Painter Andrew Wyeth died January 16 in his sleep in his home in Chadds Ford, Pennsylvania, at the age of 91. I remember in the early 1960s, when Wyeth's painting came to the fore and my mother hung four of them in our living room. We lived near Chadds Ford and were very proud of him as a painter for that reason alone. Newspaper accounts of his life since his death two days ago indicate that he was derided by the reigning New York art world for his attachment to realism, whereas they reveled in iconoclasm or in iconoclastic iconism (Warhol et al.). Wyeth worked primarily in watercolor and tempera, and his paintings often seem to have a quality of layering of light.
His was a painting of subtraction. Stating that his thought was abstract, Wyeth told an interviewer, "I've often said, 'If I was really good, I could have done the field in Christina's World without her in there.' The less you have in a subject, the better the picture is, really." I think that practice of subtraction is also what makes it difficult to imagine the framing of Wyeth's paintings. Framing and matting would seem to intrude on the contemplative mood of most of his painting with a rude tap on the shoulder.
For the Washington Post, Henry Allen and Bart Barnes wrote yesterday:
In a review of a 1996 show, one of us asked: "Why does the railing curve away from us while the floorboards of the deck proceed straight as a ruler? And how can a white chair in shadow be as white as a white rail in sunlight?"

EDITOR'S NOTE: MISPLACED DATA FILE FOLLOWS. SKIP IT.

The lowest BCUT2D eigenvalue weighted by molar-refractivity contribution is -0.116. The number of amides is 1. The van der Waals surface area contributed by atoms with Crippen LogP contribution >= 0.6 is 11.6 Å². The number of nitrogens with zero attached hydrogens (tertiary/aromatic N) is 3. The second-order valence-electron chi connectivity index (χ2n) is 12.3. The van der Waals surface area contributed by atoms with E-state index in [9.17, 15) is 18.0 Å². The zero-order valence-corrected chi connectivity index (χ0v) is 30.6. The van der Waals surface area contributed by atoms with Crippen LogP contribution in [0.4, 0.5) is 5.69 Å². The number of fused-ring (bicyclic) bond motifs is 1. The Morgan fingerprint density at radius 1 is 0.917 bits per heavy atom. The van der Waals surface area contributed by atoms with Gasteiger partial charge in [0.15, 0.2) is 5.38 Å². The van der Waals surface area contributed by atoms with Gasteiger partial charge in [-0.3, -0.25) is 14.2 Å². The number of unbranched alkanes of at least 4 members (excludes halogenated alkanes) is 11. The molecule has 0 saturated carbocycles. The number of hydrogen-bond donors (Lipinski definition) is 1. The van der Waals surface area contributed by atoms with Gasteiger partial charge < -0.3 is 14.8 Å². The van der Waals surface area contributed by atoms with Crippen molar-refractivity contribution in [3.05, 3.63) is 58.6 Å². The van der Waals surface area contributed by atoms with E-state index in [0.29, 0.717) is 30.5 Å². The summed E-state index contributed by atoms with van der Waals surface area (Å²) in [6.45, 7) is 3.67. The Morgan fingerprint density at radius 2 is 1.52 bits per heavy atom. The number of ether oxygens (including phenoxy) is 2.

But more important, Wyeth was loved, admired, defended and respected by countless Americans not because of either his realism or his abstraction but because of the way he made us feel.
He didn't take us back to Eden, in the manner of Renaissance pastoralists, he took us back to the moment of exile from Eden, the excruciating poignancy of the moment mankind came to know death. The fruits of Paradise are gone, the trees are bare ruined choirs, the sedge has withered from the lake and no birds sing as Shakespeare and Keats wrote in evoking the same feelings.
For all his realism, the America he shows is dead and gone, "lost and by the wind grieved," as Thomas Wolfe put it.
Wyeth's audience finds its identity in Britain and a lost agrarian past. Modernists find it in cities and the Continent. He appeals to the sort of people who take pride in loss, as shown in his paintings where snow blows over the dead land with the glamour of some kind of aftermath. He pairs grief with a celebration of innocence.
Wyeth makes us the main character in any painting, in part because there are so few people in his work. By contrast, Norman Rockwell, another realist lambasted by critics, makes us spectators at a gala show. Rockwell celebrates the community; Wyeth puts the individual at center stage, even when that individual is only an unseen viewer, which is to say us, alone as our Puritan ancestors brooding on their souls.
We admire and crave the tradition and continuity that the whole Wyeth family has shown in its works and lives. But Andrew Wyeth forces us to go back and back to loss, however painful, in the manner of tongues seeking a sore tooth. He shares a sense of tragedy that is especially common among old English stock like himself. People are grateful to him for reassuring them that their nostalgias, fantasies and would-be realities are real.
Has anyone done what he did, and done it better?
I find this to be a kind of literalist approach to Wyeth's painting, as if the subject of a poem were the words. The power of Wyeth's work, which was embraced by the American people, is its poetry, which lifts us out of time to something more mysterious and eternal.